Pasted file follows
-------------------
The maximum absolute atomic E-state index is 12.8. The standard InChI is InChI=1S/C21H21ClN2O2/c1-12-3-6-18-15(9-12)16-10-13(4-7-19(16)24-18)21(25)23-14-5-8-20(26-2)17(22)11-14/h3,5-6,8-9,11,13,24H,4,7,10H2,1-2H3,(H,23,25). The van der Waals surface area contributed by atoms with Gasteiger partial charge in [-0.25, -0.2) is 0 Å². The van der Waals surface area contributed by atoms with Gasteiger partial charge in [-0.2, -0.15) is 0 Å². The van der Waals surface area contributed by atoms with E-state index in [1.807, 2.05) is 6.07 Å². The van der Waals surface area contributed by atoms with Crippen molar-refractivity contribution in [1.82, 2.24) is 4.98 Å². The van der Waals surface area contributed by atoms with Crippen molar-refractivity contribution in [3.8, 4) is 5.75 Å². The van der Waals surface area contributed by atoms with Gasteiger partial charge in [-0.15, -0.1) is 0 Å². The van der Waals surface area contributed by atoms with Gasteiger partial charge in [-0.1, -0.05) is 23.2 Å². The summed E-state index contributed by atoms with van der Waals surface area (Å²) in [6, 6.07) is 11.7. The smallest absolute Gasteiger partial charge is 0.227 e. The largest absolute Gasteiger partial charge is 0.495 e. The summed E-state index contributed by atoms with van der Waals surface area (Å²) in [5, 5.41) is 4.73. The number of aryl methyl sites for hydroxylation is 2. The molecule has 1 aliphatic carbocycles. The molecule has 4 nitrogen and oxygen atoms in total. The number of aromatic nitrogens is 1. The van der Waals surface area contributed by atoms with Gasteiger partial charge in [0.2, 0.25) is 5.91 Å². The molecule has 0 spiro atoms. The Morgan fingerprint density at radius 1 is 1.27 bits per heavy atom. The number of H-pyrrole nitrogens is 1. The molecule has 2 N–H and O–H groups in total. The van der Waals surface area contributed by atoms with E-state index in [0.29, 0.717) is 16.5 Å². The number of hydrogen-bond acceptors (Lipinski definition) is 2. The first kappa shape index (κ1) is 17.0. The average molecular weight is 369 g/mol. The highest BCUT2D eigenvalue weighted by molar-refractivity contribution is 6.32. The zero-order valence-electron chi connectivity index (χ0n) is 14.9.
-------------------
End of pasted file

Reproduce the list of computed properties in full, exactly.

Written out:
The maximum absolute atomic E-state index is 12.8. The standard InChI is InChI=1S/C21H21ClN2O2/c1-12-3-6-18-15(9-12)16-10-13(4-7-19(16)24-18)21(25)23-14-5-8-20(26-2)17(22)11-14/h3,5-6,8-9,11,13,24H,4,7,10H2,1-2H3,(H,23,25). The van der Waals surface area contributed by atoms with Gasteiger partial charge in [-0.25, -0.2) is 0 Å². The van der Waals surface area contributed by atoms with Gasteiger partial charge in [-0.2, -0.15) is 0 Å². The van der Waals surface area contributed by atoms with E-state index in [1.807, 2.05) is 6.07 Å². The van der Waals surface area contributed by atoms with Crippen molar-refractivity contribution in [1.82, 2.24) is 4.98 Å². The van der Waals surface area contributed by atoms with Crippen molar-refractivity contribution in [3.8, 4) is 5.75 Å². The van der Waals surface area contributed by atoms with Gasteiger partial charge in [-0.15, -0.1) is 0 Å². The van der Waals surface area contributed by atoms with Gasteiger partial charge in [-0.1, -0.05) is 23.2 Å². The summed E-state index contributed by atoms with van der Waals surface area (Å²) in [6, 6.07) is 11.7. The smallest absolute Gasteiger partial charge is 0.227 e. The largest absolute Gasteiger partial charge is 0.495 e. The summed E-state index contributed by atoms with van der Waals surface area (Å²) in [5, 5.41) is 4.73. The number of aryl methyl sites for hydroxylation is 2. The molecule has 1 aliphatic carbocycles. The molecule has 4 nitrogen and oxygen atoms in total. The number of aromatic nitrogens is 1. The van der Waals surface area contributed by atoms with Gasteiger partial charge in [0.2, 0.25) is 5.91 Å². The molecule has 0 spiro atoms. The Morgan fingerprint density at radius 1 is 1.27 bits per heavy atom. The number of H-pyrrole nitrogens is 1. The molecule has 2 N–H and O–H groups in total. The van der Waals surface area contributed by atoms with E-state index in [0.29, 0.717) is 16.5 Å². The number of hydrogen-bond acceptors (Lipinski definition) is 2. The first kappa shape index (κ1) is 17.0. The average molecular weight is 369 g/mol. The highest BCUT2D eigenvalue weighted by molar-refractivity contribution is 6.32. The zero-order valence-electron chi connectivity index (χ0n) is 14.9.